Mickey Mouse is public domain now, but the battle to prevent copyright term extensions is not over

The beginning of the year is a great time for the public domain, since it sees thousands of copyrighted works released from the intellectual monopoly that prevents their free creative use. Which works enter the public domain depends on the details of local copyright law, which varies around the world. But there’s a liberation that has taken place in the US that is particularly worth celebrating. Among the many important works that are now in the US public domain, there is the long-awaited arrival of Mickey and Minnie Mouse as they appeared in the short animation Steamboat Willie.

Beyond its cultural significance, its release into the public domain is notable because of the role that the character has played in the field of copyright law. It was Disney’s obsession with maintaining control over Mickey Mouse that led to the US copyright term being extended multiple times to prevent it entering the public domain. The last extension, formally the Sonny Bono Copyright Term Extension Act, is widely known as the Mickey Mouse Protection Act. Had that law only extended copyright protection for Mickey Mouse, it would have been a minor if annoying legal aberration. But as a long and fascinating post on the Center for the Study of the Public Domain explains, Disney’s successful lobbying had much wider consequences:

Disney pushed for the law that extended the copyright term to 95 years, which became referred to derisively as the “Mickey Mouse Protection Act.” This extension has been criticized by scholars as being economically regressive and having a devastating effect on our ability to digitize, archive, and gain access to our cultural heritage. It locked up not just famous works, but a vast swath of our culture, including material that is commercially unavailable. Even though calling it the “Mickey Mouse Protection Act” may overstate Disney’s actual role in the legislative process – the measure passed because of a much broader lobbying effort – Disney was certainly a prominent supporter, and the Mouse was sometimes a figurehead.

It was feared that Disney would lobby for another extension to copyright in order to retain control of Mickey Mouse after 2023. Fortunately that did not happen, possibly as a result of the growing awareness of, and resistance to, copyright’s imbalance, discussed in Walled Culture the book (free digital versions available). There has already been a rapid flowering of creative re-use, including the application of AI to generate some very un-Disney-like images of Mickey.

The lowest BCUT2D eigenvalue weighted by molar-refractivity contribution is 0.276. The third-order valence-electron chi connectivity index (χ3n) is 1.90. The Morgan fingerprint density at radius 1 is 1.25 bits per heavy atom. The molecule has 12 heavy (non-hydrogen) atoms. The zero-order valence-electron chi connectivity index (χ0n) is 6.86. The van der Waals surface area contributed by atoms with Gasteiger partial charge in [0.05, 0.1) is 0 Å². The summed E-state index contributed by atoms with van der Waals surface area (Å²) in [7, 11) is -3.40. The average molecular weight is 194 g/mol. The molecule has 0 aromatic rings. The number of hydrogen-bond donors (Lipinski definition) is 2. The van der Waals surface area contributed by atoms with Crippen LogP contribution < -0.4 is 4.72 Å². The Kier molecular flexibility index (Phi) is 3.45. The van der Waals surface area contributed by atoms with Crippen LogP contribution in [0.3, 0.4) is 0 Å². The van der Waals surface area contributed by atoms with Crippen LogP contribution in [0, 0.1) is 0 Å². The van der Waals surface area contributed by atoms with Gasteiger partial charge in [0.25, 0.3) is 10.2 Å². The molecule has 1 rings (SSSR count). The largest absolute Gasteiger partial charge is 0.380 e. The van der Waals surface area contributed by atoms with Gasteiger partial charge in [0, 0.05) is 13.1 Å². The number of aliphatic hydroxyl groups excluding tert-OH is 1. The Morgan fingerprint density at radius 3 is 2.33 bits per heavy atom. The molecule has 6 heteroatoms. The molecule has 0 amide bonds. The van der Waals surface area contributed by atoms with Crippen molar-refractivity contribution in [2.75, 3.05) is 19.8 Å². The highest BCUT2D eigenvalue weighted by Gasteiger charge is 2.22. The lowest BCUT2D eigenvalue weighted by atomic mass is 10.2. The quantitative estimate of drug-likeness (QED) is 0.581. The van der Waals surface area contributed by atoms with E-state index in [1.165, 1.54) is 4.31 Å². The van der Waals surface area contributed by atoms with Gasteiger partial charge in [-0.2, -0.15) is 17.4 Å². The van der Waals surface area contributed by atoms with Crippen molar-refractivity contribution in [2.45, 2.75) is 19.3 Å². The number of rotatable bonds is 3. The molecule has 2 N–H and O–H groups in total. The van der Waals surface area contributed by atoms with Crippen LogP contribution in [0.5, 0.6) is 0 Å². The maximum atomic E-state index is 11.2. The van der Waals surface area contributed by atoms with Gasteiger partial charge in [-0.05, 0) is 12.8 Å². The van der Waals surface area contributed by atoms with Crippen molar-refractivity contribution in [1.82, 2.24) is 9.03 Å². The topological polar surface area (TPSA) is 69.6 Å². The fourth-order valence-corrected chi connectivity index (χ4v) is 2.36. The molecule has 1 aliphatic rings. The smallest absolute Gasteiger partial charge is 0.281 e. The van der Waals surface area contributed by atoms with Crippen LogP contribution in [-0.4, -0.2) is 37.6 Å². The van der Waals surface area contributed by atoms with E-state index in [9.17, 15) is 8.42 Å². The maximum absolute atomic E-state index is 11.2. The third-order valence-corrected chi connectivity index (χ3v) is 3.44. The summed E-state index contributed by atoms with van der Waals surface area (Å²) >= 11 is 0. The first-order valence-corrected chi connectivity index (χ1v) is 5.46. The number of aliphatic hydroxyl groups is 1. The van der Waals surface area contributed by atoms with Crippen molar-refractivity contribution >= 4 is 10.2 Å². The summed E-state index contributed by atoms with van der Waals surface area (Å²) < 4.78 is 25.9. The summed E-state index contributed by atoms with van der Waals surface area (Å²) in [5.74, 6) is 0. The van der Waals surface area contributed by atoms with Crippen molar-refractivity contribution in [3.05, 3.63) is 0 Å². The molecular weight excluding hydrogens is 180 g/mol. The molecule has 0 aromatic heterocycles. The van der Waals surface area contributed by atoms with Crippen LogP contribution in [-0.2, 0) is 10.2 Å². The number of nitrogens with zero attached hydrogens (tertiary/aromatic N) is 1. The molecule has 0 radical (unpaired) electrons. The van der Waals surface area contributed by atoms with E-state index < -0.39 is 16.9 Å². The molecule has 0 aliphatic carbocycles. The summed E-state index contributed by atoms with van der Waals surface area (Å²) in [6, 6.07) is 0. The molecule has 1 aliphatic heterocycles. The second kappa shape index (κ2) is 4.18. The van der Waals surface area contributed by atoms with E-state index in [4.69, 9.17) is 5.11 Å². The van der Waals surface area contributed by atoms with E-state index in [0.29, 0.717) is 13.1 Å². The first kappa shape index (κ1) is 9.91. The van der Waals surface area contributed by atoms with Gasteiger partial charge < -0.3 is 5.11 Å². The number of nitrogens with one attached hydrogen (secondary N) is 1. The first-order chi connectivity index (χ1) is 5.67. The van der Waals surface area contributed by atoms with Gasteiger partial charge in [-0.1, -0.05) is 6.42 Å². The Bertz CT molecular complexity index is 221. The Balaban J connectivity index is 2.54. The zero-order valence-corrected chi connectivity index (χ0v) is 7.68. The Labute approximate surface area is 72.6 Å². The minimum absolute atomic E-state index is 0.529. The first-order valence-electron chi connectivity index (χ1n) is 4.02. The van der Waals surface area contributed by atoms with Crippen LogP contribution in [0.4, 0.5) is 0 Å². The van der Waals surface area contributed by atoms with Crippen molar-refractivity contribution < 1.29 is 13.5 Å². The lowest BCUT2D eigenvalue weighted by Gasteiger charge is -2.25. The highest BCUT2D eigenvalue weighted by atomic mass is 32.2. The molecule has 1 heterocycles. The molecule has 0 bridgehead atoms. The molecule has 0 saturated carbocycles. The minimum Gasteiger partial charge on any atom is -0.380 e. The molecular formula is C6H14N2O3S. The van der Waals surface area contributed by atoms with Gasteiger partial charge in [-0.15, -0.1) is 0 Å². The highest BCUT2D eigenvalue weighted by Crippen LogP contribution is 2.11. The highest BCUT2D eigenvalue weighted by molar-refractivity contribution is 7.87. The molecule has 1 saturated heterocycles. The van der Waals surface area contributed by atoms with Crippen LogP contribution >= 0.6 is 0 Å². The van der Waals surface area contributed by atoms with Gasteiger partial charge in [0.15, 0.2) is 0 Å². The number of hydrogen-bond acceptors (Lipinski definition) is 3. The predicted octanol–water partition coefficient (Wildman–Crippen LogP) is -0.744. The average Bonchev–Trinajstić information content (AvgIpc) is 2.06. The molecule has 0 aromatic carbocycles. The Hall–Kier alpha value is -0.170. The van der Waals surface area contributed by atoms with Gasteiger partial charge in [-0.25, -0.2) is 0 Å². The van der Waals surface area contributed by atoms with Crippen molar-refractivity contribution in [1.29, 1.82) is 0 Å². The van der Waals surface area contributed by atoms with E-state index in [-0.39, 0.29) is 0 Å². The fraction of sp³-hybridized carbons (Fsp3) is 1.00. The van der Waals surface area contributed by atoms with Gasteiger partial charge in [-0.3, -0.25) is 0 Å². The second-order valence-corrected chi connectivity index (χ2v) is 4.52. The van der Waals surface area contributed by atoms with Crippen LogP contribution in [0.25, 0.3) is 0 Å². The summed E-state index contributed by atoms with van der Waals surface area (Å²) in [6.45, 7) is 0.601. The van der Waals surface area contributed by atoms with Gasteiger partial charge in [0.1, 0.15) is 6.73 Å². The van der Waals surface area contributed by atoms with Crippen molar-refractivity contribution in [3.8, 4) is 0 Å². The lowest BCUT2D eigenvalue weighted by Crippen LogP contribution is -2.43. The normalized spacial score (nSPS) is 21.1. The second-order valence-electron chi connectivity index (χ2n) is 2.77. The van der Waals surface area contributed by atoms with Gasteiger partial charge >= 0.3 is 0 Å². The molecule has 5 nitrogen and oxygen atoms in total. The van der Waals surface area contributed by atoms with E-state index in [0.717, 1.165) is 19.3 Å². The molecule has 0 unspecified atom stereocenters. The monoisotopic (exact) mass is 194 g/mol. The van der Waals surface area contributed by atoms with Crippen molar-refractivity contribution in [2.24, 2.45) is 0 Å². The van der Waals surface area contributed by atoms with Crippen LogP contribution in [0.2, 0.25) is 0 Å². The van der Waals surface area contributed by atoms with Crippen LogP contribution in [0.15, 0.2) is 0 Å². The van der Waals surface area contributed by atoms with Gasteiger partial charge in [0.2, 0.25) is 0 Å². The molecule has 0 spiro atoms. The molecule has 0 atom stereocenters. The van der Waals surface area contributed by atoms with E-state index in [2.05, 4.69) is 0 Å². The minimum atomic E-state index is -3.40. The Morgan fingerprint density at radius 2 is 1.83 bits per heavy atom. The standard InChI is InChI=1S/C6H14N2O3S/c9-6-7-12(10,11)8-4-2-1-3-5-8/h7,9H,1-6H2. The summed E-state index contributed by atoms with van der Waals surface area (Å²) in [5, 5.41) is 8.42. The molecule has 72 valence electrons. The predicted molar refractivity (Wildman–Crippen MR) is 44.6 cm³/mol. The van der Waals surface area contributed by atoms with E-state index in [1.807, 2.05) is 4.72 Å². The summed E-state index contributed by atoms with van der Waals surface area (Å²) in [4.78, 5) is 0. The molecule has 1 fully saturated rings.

The early versions of Mickey Mouse in Steamboat Willie have definitely entered the public domain in the US, but elsewhere it is less clear. Mike Masnick notes on Techdirt that YouTube is still blocking access to Steamboat Willie in some jurisdictions, including in the EU:

The EU is supposed to apply the “rule of the shorter term,’ respecting the entrance into the public domain in other countries if the work originated in those countries, though as that article notes, a German court decided that an 1892 treaty between the US and Germany pre-empted that obligation.

Even in the US, it seems that Disney is unwilling to let Mickey go. On 4 January, voice actor and YouTuber Brock Baker uploaded a new video, with the title “Steamboat Willie (Brock’s Dub),” to his YouTube channel with more than 1 million subscribers. As a post on Mashable explained:

shortly after uploading the clip though, YouTube demonetized the video, evidently on behalf of the erstwhile copyright owner, Disney. Baker also shared a screenshot to his X account showing the video was also being blocked from view in some territories as well.

Baker disputed the copyright claim, and Disney backed down, allowing the new version to be monetised, embedded and shared worldwide. But only for a day or two: on 7 January, Disney again demonetised the Mickey Mouse video, claiming this time that the audio element infringed on its copyright. At the time of writing, it’s not clear whether Disney will drop this claim too, and or whether it is aiming to use this avenue as a way of continuing to control aspects of Mickey Mouse. In addition, Disney still has trademarks that it can wield to limit how people use the liberated Mickey.

The Mickey Mouse saga is an excellent demonstration of the fact that even when a work has unequivocally entered the public domain (in the US at least), copyright can still be used to limit its creative use. A widespread bias in the legal framework favours copyright owners against the general public. The recent events also underline the reluctance of companies whose profits are built on copyright, such as Disney, to fulfil their side of the implicit copyright bargain: that in return for a fixed term of government-backed monopoly protection, the work enters the public domain afterwards for all to use as they wish. As many more popular characters such as Pluto, Donald Duck, Superman, J.R.R. Tolkien’s The Hobbit and James Bond are poised to follow Mickey Mouse into the public domain soon, we might even see Disney and other companies push for yet another copyright term extension.

Featured image by Disney.

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